This was the case with the City of London, which recently completed an ambitious street lighting project as part of its plans to become a smart city and create a dynamic and safe environment for its citizens. Unlike many other cities, it faced major connectivity challenges due to the unique mix of historic brick buildings and modern high rises, constructed of steel and glass that create ‘dead’ areas and urban canyons.
With communications technologies like cellular and LPWAN struggling to reach into the narrow streets between buildings, the City has deployed a wireless mesh network that can provide the right level of coverage and deliver the infrastructure for centrally-controlled lighting management and fault reporting.
The fact the network is highly scalable means that it will continue to be responsive regardless of how many devices are connected to it. The City has already moved onto the next phase of its smart city plans with the installation of additional sensors for traffic and air quality monitoring, while smart sensors have also been fitted onto lifebelt holders along the River Thames to alert them when lifebelts have been removed so they can quickly be replaced.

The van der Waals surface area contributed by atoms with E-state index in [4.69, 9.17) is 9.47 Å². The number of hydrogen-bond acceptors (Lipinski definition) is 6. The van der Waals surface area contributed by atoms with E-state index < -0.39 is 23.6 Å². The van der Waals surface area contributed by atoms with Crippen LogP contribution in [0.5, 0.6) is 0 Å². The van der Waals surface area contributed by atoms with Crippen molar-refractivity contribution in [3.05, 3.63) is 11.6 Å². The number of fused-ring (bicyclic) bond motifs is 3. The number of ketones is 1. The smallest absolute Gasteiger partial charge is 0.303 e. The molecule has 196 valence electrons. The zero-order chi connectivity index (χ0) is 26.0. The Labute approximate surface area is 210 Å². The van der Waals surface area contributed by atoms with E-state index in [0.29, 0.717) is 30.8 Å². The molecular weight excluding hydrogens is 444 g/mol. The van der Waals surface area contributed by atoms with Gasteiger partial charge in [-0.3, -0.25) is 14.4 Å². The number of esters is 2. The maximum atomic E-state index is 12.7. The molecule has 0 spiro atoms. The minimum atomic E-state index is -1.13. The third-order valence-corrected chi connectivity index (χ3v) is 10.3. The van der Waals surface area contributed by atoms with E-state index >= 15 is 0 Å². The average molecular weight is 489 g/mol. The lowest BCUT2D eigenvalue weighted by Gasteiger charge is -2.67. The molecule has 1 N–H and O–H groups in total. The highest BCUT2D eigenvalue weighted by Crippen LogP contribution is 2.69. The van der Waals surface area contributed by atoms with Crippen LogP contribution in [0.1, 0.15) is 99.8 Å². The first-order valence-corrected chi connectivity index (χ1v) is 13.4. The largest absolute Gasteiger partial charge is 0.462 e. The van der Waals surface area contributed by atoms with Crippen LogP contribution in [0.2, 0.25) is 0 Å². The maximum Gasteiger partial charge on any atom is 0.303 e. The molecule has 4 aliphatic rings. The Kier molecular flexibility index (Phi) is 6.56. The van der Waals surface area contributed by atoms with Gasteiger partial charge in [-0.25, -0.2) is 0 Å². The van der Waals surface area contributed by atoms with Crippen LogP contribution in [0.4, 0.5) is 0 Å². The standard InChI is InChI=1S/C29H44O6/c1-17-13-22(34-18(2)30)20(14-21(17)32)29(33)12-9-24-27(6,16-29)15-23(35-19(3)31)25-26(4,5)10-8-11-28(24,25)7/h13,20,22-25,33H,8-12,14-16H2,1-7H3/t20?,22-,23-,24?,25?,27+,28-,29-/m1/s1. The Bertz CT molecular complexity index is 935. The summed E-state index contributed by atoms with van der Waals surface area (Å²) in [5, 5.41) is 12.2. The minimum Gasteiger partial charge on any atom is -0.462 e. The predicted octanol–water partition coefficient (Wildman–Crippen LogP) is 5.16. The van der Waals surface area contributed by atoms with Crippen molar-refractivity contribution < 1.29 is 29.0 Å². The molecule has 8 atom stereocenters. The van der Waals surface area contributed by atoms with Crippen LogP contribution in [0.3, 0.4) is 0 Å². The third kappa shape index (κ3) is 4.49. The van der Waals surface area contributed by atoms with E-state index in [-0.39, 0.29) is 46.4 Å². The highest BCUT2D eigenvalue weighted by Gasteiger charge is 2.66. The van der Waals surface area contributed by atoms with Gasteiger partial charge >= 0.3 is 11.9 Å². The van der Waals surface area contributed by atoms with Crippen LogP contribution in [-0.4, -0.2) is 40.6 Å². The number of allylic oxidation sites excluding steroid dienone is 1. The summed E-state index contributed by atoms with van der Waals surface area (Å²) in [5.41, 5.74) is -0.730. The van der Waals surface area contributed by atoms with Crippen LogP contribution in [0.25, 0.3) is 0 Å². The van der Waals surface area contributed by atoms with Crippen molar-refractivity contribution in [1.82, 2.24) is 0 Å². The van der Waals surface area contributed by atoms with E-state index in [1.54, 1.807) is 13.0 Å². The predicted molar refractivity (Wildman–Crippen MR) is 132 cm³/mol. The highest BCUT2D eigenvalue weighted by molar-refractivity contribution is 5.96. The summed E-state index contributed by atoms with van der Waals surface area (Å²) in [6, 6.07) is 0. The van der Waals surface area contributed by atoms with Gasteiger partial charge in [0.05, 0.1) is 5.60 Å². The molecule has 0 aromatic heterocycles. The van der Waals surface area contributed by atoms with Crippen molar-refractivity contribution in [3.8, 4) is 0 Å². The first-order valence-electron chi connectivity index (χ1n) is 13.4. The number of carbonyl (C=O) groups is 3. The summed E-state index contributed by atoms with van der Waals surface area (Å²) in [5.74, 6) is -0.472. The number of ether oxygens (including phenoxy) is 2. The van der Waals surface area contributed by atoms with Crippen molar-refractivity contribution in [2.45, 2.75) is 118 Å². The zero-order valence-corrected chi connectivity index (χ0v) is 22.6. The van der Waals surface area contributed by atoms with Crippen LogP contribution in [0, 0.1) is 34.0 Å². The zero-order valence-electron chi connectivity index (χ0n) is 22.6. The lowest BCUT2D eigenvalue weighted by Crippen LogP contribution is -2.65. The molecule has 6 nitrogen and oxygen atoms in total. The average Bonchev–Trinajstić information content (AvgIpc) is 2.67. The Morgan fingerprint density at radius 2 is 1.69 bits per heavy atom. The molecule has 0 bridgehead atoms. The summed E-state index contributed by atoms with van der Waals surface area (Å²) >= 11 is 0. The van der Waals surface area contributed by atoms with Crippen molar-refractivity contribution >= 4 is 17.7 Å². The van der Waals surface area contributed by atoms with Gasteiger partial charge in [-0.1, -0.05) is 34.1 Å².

Interconnectivity requires interoperability
With this growing interconnectivity between smart systems and devices, such as street lighting, traffic sensors and monitoring devices, networks will require devices to be interoperable, enabling peer-to-peer connectivity and supporting standardised methods for securing the network, such as device authentication.
This seamless interoperability between products from different vendors requires the adoption of open standards, which brings the benefits of vendor choice, quicker time to market, reduced costs and the opportunities to develop and design multi-service networks.
This is especially true for utilities where interoperability and scalability are the key factors in developing infrastructures to manage services like water, gas and electricity. Again the communications network must stay reliable and fast as utilities add more devices and services onto it, and the network topology is an important consideration when planning a highly scalable grid solution.